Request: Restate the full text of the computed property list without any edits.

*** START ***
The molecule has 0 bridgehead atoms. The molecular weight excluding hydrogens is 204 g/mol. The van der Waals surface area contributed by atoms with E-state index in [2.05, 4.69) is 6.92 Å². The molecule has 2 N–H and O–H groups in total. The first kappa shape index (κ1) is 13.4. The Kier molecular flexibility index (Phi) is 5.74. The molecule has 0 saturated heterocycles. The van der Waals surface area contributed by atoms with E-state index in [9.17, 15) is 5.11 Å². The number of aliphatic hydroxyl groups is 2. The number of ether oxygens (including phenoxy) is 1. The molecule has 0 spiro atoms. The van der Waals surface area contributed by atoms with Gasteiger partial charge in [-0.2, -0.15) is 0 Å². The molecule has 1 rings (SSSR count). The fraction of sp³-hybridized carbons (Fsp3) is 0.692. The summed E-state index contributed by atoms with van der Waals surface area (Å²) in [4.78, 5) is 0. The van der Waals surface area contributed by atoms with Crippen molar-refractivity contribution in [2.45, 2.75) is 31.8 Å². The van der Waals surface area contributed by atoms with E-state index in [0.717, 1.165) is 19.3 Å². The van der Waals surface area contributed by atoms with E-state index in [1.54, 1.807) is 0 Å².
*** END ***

The molecule has 0 bridgehead atoms. The molecular weight excluding hydrogens is 204 g/mol. The van der Waals surface area contributed by atoms with E-state index in [2.05, 4.69) is 6.92 Å². The molecule has 2 N–H and O–H groups in total. The first kappa shape index (κ1) is 13.4. The Kier molecular flexibility index (Phi) is 5.74. The molecule has 0 saturated heterocycles. The van der Waals surface area contributed by atoms with E-state index in [9.17, 15) is 5.11 Å². The number of aliphatic hydroxyl groups is 2. The number of ether oxygens (including phenoxy) is 1. The molecule has 0 spiro atoms. The van der Waals surface area contributed by atoms with Gasteiger partial charge in [-0.2, -0.15) is 0 Å². The molecule has 1 rings (SSSR count). The fraction of sp³-hybridized carbons (Fsp3) is 0.692. The summed E-state index contributed by atoms with van der Waals surface area (Å²) in [4.78, 5) is 0. The van der Waals surface area contributed by atoms with Crippen molar-refractivity contribution in [2.45, 2.75) is 31.8 Å². The van der Waals surface area contributed by atoms with E-state index in [0.717, 1.165) is 19.3 Å². The van der Waals surface area contributed by atoms with E-state index in [1.54, 1.807) is 0 Å².